Greenwashing Junk Food

The evidence is easy to find at your average grocery store.

There are natural (aka sea-salted) potato chips and natural cheese puffs. Next to a box of organic vanilla almond crunch cereal, you can find organic chewy chocolate chip bars. And let's not forget the organic peanut butter sandwich crackers.

According to an article in the New York Times, these organic — or should we say "organic-ish" — snacks and prepared foods are growing increasingly popular. Unfortunately, these new products seem to be more concerned with clever packaging, rather than real health or nutritional value.

That's where the greenwashing comes in. Masking a junk food with labels that say "all-natural" or "organic ingredients" doesn't necessarily make them healthy. But the promise of health and natural ingredients might be a big part of their appeal. Certainly, it's how they are marketed to us.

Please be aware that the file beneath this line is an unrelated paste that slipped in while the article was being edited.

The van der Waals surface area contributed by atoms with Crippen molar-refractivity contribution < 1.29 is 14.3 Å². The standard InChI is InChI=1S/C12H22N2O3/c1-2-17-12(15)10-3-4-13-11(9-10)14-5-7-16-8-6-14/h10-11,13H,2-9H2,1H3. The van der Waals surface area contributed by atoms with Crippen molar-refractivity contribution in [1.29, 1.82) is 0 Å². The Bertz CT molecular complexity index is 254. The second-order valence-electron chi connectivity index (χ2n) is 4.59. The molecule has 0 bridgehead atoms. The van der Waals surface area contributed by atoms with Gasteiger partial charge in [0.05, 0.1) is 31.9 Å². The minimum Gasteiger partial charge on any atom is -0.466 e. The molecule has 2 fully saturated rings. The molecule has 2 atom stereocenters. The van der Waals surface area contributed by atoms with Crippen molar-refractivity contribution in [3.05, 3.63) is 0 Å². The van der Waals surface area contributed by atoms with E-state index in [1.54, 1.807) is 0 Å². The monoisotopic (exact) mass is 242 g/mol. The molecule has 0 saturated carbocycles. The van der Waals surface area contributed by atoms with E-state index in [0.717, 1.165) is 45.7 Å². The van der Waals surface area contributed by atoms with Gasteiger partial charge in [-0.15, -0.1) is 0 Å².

How does greenwashing look to the unsuspecting public? Here are some common traits:

  • Potato chips have the same fat and calorie counts as regular chips, but they come in earthy-looking brown bags, rather than shiny foil bags.
  • Happy-looking cartoon cows beam out from packages of string cheese, ice cream, and other dairy products.
  • Wheat sheafs and grains are used to sell candy granola bars.
  • Homey images, such as barns, farms, or footpaths leading out into nature are incorporated onto logos, along with a story about how the product came to be at a grocery store in the first place.

As far as I'm concerned, it's already tough to get through a grocery store, with all the new products and claims. But it seems increasingly clear that it is confusing to trust information on the front of box or bag. Good thing that we've got the black-and-white facts on the nutritional labels.

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